Pandemic Shock: (noun) the feelings of disorientation and stress experienced by someone when suddenly subjected to pandemic-induced changes in their way of life, behavior, and culture.
(Source: Aspen Pflughoeft)

The COVID-19 pandemic has overwhelmed healthcare systems, countries, economies — and individuals. Many people found their lives overhauled by the pandemic-spurred changes.

Lockdowns have changed how businesses of all shapes and sizes operate. Quarantine has changed lifestyles, relationship dynamics, and behaviors while exposing and exacerbating deep pre-pandemic economic and racial inequities. Reopenings have changed where, when, and how we go places. Shortages have changed our access to essential goods and services. Masks have changed our body language and emotional expressions. Social distancing has changed interpersonal interactions, particularly around strangers and non-family members.

Adjusting to those changes has not been a walk in the park (especially if you’re in lockdown) because we’re not just experiencing a pandemic. We’re experiencing culture shock.

Oxford dictionary defines culture shock as “the feeling of disorientation experienced by someone when they are suddenly subjected to an unfamiliar culture, way of life, or set of attitudes.” It’s that underlying feeling of being overwhelmed by the differences in sights, sounds, and behaviors around you and not knowing how to respond, and feeling a deep sense of not belonging. That slight anxiety of not knowing the socially acceptable way to eat a meal, use public transportation, or greet someone. That sense of feeling slightly out of place, unsure of where and how you fit. That frustration of feeling that the old way — your way — was better, easier, simpler.

We’re experiencing culture shock.

Most commonly, people experience culture shock when they travel to another country or a drastically different region of their own country. Really though, who says culture shock can’t occur within one’s own culture when socially acceptable behaviors change overnight? That’s exactly what this pandemic has caused.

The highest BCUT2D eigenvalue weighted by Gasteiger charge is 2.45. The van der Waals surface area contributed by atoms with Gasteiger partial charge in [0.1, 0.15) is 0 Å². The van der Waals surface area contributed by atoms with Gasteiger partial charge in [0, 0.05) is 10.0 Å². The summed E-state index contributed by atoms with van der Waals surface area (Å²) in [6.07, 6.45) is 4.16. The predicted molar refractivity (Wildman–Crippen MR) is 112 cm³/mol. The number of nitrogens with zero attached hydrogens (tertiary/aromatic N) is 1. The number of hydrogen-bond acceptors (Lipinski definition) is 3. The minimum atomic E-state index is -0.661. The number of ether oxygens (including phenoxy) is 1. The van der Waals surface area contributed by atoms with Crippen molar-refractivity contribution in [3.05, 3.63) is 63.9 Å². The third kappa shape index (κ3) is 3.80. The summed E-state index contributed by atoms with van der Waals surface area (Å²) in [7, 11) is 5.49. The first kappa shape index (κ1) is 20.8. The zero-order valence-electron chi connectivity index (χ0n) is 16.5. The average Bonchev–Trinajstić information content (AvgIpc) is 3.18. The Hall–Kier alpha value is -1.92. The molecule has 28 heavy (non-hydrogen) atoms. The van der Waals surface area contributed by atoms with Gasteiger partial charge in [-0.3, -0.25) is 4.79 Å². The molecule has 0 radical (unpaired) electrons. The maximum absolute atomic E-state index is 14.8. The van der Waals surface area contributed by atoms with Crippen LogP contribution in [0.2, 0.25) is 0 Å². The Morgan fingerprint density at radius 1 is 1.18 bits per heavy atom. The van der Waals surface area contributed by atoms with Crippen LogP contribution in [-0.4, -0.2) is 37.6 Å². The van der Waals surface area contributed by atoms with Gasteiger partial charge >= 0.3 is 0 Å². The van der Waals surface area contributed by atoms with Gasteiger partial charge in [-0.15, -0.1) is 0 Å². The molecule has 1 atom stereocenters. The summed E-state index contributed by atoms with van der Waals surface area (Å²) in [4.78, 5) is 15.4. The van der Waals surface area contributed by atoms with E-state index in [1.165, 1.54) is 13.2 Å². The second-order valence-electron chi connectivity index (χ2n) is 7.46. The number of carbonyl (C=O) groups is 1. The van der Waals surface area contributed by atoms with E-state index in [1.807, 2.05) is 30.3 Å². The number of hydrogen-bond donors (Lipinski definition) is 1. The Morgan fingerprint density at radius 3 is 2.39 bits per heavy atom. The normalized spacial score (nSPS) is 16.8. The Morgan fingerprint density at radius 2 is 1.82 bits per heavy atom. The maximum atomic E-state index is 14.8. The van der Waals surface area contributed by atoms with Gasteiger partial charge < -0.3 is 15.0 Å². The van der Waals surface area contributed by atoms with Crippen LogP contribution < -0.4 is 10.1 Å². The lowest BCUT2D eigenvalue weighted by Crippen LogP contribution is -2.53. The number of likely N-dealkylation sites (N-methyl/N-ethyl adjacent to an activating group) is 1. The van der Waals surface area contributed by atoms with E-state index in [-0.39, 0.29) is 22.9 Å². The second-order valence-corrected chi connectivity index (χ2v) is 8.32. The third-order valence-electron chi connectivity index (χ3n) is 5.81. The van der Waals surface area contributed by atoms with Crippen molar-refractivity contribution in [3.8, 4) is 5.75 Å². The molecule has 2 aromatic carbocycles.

We’re experiencing the culture shock of a pandemic, Pandemic Shock, if you will. We’re having to adjust to a new way of living, a physically-distanced culture that suddenly values public health and cleanliness more than ever before. From small interactions with a store clerk to international politics, the pandemic has caused cultural changes, and done so with a key characteristic — no one chose this. As a Minerva student, I chose to study around the globe and I willingly accepted the cultural adjustment challenges (and opportunities) that would bring. But no one chose this pandemic. The Pandemic Shock that we face now has been forced upon us. The non-consensual but required adjustments have left many of us struggling with feelings of anxiety, uncertainty, and frustration.

When considered this way, COVID-19 has put us all in Pandemic Shock. So why not respond accordingly, using what we know about culture shock?

Lessons on Overcoming
Pandemic Shock 

Widely studied and more widely experienced, insights on overcoming culture shock provide a starting point for ways to overcome Pandemic Shock. Naturally, adjusting looks different for each individual. Some will adjust quickly while others may struggle. Regardless of where you are in your adjustment journey, commonly effective strategies will still help you along — or help you help someone else.

To set the stage, I am a white, blonde-haired, blue-eyed, English-speaking female, raised mostly in the Midwest U.S., even attending the same small school kindergarten to graduation. For me, any place that wasn’t flat and corn-covered was drastically different from my usual. I have always enjoyed travelling, but I had never been away from the corn-fields of the Midwest for more than four weeks before moving to San Francisco my first year at Minerva.